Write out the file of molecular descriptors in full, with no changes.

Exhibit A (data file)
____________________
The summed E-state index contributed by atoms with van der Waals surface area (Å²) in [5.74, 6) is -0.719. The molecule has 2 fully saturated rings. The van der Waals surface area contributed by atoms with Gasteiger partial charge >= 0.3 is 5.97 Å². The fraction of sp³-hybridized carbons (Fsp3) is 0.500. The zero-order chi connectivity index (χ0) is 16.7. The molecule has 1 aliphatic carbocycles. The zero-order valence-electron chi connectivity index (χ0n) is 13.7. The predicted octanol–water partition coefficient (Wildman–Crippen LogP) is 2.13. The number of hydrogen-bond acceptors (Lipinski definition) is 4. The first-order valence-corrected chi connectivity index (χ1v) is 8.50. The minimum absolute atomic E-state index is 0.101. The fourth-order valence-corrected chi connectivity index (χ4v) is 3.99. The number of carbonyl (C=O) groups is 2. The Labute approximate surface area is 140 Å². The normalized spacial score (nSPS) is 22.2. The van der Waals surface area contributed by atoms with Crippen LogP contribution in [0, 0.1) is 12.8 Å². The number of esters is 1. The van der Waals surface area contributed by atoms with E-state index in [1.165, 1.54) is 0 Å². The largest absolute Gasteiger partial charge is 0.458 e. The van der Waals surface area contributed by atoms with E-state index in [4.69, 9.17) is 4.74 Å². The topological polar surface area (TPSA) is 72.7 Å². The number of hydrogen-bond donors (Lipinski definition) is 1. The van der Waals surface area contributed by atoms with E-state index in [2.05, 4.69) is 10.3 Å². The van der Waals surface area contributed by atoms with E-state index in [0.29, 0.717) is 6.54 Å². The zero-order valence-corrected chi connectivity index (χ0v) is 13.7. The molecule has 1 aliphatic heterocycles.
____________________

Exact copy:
The summed E-state index contributed by atoms with van der Waals surface area (Å²) in [5.74, 6) is -0.719. The molecule has 2 fully saturated rings. The van der Waals surface area contributed by atoms with Gasteiger partial charge >= 0.3 is 5.97 Å². The fraction of sp³-hybridized carbons (Fsp3) is 0.500. The zero-order chi connectivity index (χ0) is 16.7. The molecule has 1 aliphatic carbocycles. The zero-order valence-electron chi connectivity index (χ0n) is 13.7. The predicted octanol–water partition coefficient (Wildman–Crippen LogP) is 2.13. The number of hydrogen-bond acceptors (Lipinski definition) is 4. The first-order valence-corrected chi connectivity index (χ1v) is 8.50. The minimum absolute atomic E-state index is 0.101. The fourth-order valence-corrected chi connectivity index (χ4v) is 3.99. The number of carbonyl (C=O) groups is 2. The Labute approximate surface area is 140 Å². The normalized spacial score (nSPS) is 22.2. The van der Waals surface area contributed by atoms with Crippen LogP contribution in [0, 0.1) is 12.8 Å². The number of esters is 1. The van der Waals surface area contributed by atoms with E-state index in [1.165, 1.54) is 0 Å². The largest absolute Gasteiger partial charge is 0.458 e. The van der Waals surface area contributed by atoms with E-state index in [4.69, 9.17) is 4.74 Å². The topological polar surface area (TPSA) is 72.7 Å². The number of hydrogen-bond donors (Lipinski definition) is 1. The van der Waals surface area contributed by atoms with E-state index in [2.05, 4.69) is 10.3 Å². The van der Waals surface area contributed by atoms with E-state index in [0.29, 0.717) is 6.54 Å². The zero-order valence-corrected chi connectivity index (χ0v) is 13.7. The molecule has 1 aliphatic heterocycles.